Schobel questions team's direction
ORCHARD PARK, N.Y. -- Resigned to missing the playoffs for his ninth straight year in Buffalo, defensive end Aaron Schobel questioned the Bills' lack of direction with seven games remaining in their season.
"It's embarrassing," the longest-tenured player on the Bills roster said Monday, a day after a 41-17 loss at Tennessee dropped Buffalo's record to 3-6. "I mean, we're technically, mathematically still in it, I guess, but it's like what ... are we doing here?"
Speaking within earshot of several Bills officials near the entrance of the locker room, Schobel expressed his frustration, but stopped short in explaining what he thinks the franchise's problems are by saying: "That's about all I can say without saying what I want to say."
Thing is, he's not the only one asking questions regarding a team that's gone 5-14 in its past 19 games, features an inept offense that's failed to generate 300 yards eight times this season, and is in jeopardy of celebrating its 50th anniversary by missing the playoffs for a 10th straight year.
Receiver Terrell Owens is upset following the latest loss during which he had an animated exchange with several coaches on the sideline.
Edwards returned against the Titans. It was his first game back after missing two starts due to a concussion. He was yanked with three minutes left, following a series in which he threw two consecutive errant passes intended for Owens, and then had his next attempt intercepted by Vincent Fuller and returned for a touchdown.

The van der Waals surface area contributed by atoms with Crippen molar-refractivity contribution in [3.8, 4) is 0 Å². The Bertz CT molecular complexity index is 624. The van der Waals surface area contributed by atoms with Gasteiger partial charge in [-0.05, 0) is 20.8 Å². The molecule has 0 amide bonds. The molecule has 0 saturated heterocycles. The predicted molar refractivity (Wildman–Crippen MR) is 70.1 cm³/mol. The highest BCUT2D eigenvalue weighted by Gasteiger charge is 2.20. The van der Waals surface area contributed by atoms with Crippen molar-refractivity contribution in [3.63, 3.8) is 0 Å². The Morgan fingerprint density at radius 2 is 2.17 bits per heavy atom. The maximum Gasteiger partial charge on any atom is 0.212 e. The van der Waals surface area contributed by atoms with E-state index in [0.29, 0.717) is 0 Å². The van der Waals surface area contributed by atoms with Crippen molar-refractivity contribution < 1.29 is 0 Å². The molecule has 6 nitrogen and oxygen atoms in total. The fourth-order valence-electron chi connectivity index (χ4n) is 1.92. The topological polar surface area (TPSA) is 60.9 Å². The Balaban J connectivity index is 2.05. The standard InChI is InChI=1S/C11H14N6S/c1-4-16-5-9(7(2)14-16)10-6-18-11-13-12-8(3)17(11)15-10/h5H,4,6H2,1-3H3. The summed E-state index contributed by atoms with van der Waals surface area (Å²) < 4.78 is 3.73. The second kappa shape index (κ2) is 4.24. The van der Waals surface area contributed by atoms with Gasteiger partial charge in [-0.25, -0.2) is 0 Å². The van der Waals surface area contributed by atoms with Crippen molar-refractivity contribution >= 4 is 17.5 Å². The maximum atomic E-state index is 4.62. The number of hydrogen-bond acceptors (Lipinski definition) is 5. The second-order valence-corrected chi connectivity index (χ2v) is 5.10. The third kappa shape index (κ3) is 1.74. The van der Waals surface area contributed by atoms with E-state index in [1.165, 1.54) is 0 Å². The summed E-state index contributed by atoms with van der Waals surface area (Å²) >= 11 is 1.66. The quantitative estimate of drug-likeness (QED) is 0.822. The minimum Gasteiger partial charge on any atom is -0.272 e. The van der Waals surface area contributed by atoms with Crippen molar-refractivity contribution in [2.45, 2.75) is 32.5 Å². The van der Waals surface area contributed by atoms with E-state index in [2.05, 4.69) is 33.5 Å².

And coach Dick Jauron is squarely back on the hot seat for failing to build a contender after three straight 7-9 seasons.
"It hasn't gone the way any of us would've liked it to have gone at this point," Jauron said. "But we'll just keep working and try to get the thing righted."
Jauron refused to say whether he'll start Edwards this weekend, or return to backup Ryan Fitzpatrick, who went 1-1 in two starts, and also rallied the Bills to a 16-13 overtime win over the Jets on Oct. 18 after Edwards was hurt.
Edwards has six touchdowns passing and seven interceptions this season, and hasn't had a 200-yard outing in his past four starts, not including the Jets.
What didn't seem to bug Jauron was Owens' outburst early in the second quarter, when the receiver said he questioned Edwards' read of the Titans' defense prior to a snap on third-and-24. Owens was penalized on the play for illegal formation.
Jauron noted that there are numerous shouting matches on the sideline during every game, and suggested what happened was being "blown out of proportion" only because T.O. was involved.
"He doesn't become a distraction," Jauron said. "No, I wouldn't say I wish he hadn't done it."
Owens, who had a season-best 85 yards receiving, didn't speak to reporters on Monday, but explained following the game that he was attempting to get the offense on the same page. Receiver Josh Reed, who was in on the discussion, agreed with Owens' explanation of what happened.
"We were just telling them what we saw," Reed said on Monday.
Owens also summed up the loss by noting: "What's new? That is how it has been the last seven or eight weeks: We lost games in the third or fourth quarter."
Outscored 101-40 in the fourth quarter this season, the Bills have fallen into a familiar pattern of losing in which their defense wears down because their offense can't generate a threat. Buffalo has either led, been tied or been within one score of the lead entering the fourth quarter in all of its games except for a 38-10 loss at Miami on Oct. 4.
"Any time you're not winning, it's going to be frustrating," defensive tackle Marcus Stroud said. "You can find a pattern, you can find excuses and you could find a million other things, but the only thing that's going to cure it is to get a win."
Copyright 2009 by The Associated Press
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